Dawn of the Planet of the Apes (2014)
Dir: Matt Reeves
Academy Award Nomination: Visual Effects.
After directing the surprisingly successful franchise reboot ‘Rise of the Planet of the Apes‘ in 2011, director Rupert Wyatt left helming the sequel as he didn’t believe it would be possible to do it justice in the amount of time he was given. Really then, replacement director Matt Reeves (‘Cloverfield’) has done a fantastic job with this!
Ten years after the events of ‘Rise of the Planet of the Apes’, the Simian flu has devastated the human population, causing the collapse of modern society resulting in the forming of small enclaves of the population who were immune. One such enclave is located not far from Caesar’s colony of apes in San Francisco, and when the two groups meet, they must work out a peaceful arrangement, though they have the threat of war exacerbated by less peaceable factions within each camp.
Rather than continuing the saga with a human protagonist this film very clearly puts the main focus on Caesar (King of performance capture Andy Serkis) who is the constant element between the two films. Though a decade has passed between them,the films are strongly linked though distinctly different, not just because of a new directorial style, but the setting, different forms of conflict and a different focus. All these elements makes this film stand distinctly apart from its predecessor which I think is quite nice, it really helps show the progression of the situation towards what was seen in the original ‘Planet of the Apes‘ in 1968.
It’s quite interesting how we know essentially where this is all leading, but this storyline isn’t looking at the ape uprising on a global scale, and though the widespread effects are explained it maintains a far more specific focus with Caesar from Rise of the Planet of the Apes and just the humans that are closest to his home. There are parallels that can be drawn between the apes and the humans, though both camps stand apart and clearly different the protagonists we see in the film are both fathers with families, interested not in war but in protecting their sons and species.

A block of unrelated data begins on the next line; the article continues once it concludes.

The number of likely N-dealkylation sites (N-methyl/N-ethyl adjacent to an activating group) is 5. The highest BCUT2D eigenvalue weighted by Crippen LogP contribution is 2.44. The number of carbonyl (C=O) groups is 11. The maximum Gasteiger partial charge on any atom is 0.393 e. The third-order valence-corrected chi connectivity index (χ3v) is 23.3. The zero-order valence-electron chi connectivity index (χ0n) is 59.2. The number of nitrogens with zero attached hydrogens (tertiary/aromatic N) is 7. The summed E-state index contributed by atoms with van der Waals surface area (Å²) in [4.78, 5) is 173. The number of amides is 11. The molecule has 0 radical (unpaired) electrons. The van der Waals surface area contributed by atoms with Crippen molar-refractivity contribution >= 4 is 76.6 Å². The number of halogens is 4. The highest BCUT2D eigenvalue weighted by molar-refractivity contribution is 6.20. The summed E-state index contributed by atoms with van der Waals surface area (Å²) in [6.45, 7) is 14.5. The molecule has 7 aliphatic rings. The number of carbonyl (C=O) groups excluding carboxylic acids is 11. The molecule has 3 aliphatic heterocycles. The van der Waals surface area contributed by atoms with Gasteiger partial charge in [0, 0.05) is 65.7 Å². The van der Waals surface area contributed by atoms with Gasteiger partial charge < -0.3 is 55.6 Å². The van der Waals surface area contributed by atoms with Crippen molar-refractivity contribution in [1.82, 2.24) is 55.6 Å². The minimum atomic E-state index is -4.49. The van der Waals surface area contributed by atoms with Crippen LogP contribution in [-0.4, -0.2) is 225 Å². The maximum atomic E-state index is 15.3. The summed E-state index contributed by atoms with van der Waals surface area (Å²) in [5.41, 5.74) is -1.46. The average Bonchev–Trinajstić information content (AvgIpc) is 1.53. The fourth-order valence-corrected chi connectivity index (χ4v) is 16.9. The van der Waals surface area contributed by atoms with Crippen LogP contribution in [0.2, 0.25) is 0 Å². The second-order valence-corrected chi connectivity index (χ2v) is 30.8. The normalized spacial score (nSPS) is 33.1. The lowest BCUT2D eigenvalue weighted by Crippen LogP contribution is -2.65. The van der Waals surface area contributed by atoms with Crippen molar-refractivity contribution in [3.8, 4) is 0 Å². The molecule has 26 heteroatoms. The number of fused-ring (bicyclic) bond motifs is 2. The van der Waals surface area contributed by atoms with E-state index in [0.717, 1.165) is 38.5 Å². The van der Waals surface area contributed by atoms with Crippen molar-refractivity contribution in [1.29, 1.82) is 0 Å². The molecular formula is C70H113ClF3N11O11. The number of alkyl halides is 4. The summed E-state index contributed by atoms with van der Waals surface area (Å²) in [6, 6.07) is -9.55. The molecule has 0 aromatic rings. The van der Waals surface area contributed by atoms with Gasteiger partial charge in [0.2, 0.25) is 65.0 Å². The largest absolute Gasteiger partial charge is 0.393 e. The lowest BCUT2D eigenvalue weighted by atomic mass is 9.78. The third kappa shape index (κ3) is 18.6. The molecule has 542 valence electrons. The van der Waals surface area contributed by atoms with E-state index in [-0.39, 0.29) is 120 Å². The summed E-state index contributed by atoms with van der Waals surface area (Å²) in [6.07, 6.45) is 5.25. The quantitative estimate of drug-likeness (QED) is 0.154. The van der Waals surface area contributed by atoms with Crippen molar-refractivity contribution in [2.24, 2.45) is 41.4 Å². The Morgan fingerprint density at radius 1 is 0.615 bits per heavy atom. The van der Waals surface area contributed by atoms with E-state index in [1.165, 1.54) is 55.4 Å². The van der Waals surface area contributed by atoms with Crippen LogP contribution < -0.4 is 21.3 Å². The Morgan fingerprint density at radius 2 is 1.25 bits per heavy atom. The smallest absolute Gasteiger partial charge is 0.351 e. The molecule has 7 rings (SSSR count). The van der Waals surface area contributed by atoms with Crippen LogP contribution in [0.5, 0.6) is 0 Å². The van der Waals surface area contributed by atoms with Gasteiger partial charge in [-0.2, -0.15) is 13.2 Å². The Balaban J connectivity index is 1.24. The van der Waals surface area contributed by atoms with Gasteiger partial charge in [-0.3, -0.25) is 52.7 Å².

Throughout the film the mix of human actors (including Jason Clarke, Keri Russell and Gary Oldman) and captured performances is done very well, the apes themselves are incredibly realistic, finding a nice balance between convincingly looking like the animals we see in the zoo or on nature programmes, and the expressive faces and complex sign language that help to convey the communication required for the story. The locations have also been wonderfully rendered to give both camps distinctive settings.
The effects are incredible, but they really should start getting awards for the actors not just the effects as the actors doing the motion capture performances do a fantastic job in conveying so much expression while still being convincing as primates. While they talk and sign you’re still able to suspend disbelief in thinking that they are apes, and it draws the viewer into the developing drama, with tensions between Caesar and ape rebel Koba (Toby Kebbell) being really well developed thanks to clearly fantastic underlying performances from Serkis and Kebbell underneath all the techno-wizardry. There are also softer moments with Caesar’s family, especially his relationship with wife (Judy Greer) and sons that are really emotionally effective and prove just how well-balanced the effects and performances are. Still, there are a few moments in which there are so many apes on the screen doing things like shooting guns and riding horses that it feels a little effects-laden, but at the same time these are potentially powerful scenes, so it would depend on the individual viewer and how well the film was working on them as to whether they find moments like that effective or distancing.
Imagine what might have been the result if Rupert Wyatt had stayed on and been given the amount of time he required, I expect it would have been a very different film to this one, possibly less distinctive, no doubt also excellent. I really hope Wyatt hasn’t made a disastrous mistake leaving this, as his next film is a remake of ‘The Gambler’ with Mark Whalberg.
It will be interesting to see what the next phase in this development will be, I expect it will be another huge leap forwards to the apes having the upper hand, but this time Matt Reeves is (at the time of writing this) still signed on to direct with a release aimed for 2017. I hope the next film will have its own distinct identity as ‘Rise’ and ‘Dawn’ have had, and really continue to eradicate the bad memories of Tim Burton’s failed attempt to reboot this franchise back in 2000.